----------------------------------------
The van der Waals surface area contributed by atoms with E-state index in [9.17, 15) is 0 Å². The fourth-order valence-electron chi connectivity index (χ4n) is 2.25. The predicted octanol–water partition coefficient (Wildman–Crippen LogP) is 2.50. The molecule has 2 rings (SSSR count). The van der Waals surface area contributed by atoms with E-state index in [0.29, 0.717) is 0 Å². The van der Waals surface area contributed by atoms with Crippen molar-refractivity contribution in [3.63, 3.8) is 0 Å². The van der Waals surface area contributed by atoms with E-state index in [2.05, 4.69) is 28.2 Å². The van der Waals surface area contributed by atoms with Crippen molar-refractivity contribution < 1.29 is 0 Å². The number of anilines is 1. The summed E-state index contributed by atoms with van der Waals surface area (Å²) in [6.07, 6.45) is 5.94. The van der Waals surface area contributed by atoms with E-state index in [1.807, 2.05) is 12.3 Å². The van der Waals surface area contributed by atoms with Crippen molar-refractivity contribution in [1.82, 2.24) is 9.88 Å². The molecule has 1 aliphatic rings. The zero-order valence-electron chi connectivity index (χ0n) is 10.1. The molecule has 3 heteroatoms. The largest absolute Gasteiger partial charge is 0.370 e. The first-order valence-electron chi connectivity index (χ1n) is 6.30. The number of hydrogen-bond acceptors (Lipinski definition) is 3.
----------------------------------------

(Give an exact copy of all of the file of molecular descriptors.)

The van der Waals surface area contributed by atoms with E-state index in [9.17, 15) is 0 Å². The fourth-order valence-electron chi connectivity index (χ4n) is 2.25. The predicted octanol–water partition coefficient (Wildman–Crippen LogP) is 2.50. The molecule has 2 rings (SSSR count). The van der Waals surface area contributed by atoms with E-state index in [0.29, 0.717) is 0 Å². The van der Waals surface area contributed by atoms with Crippen molar-refractivity contribution in [3.63, 3.8) is 0 Å². The van der Waals surface area contributed by atoms with E-state index in [2.05, 4.69) is 28.2 Å². The van der Waals surface area contributed by atoms with Crippen molar-refractivity contribution < 1.29 is 0 Å². The number of anilines is 1. The summed E-state index contributed by atoms with van der Waals surface area (Å²) in [6.07, 6.45) is 5.94. The van der Waals surface area contributed by atoms with E-state index in [1.807, 2.05) is 12.3 Å². The van der Waals surface area contributed by atoms with Crippen molar-refractivity contribution in [1.82, 2.24) is 9.88 Å². The molecule has 1 aliphatic rings. The zero-order valence-electron chi connectivity index (χ0n) is 10.1. The molecule has 3 heteroatoms. The largest absolute Gasteiger partial charge is 0.370 e. The first-order valence-electron chi connectivity index (χ1n) is 6.30. The number of hydrogen-bond acceptors (Lipinski definition) is 3.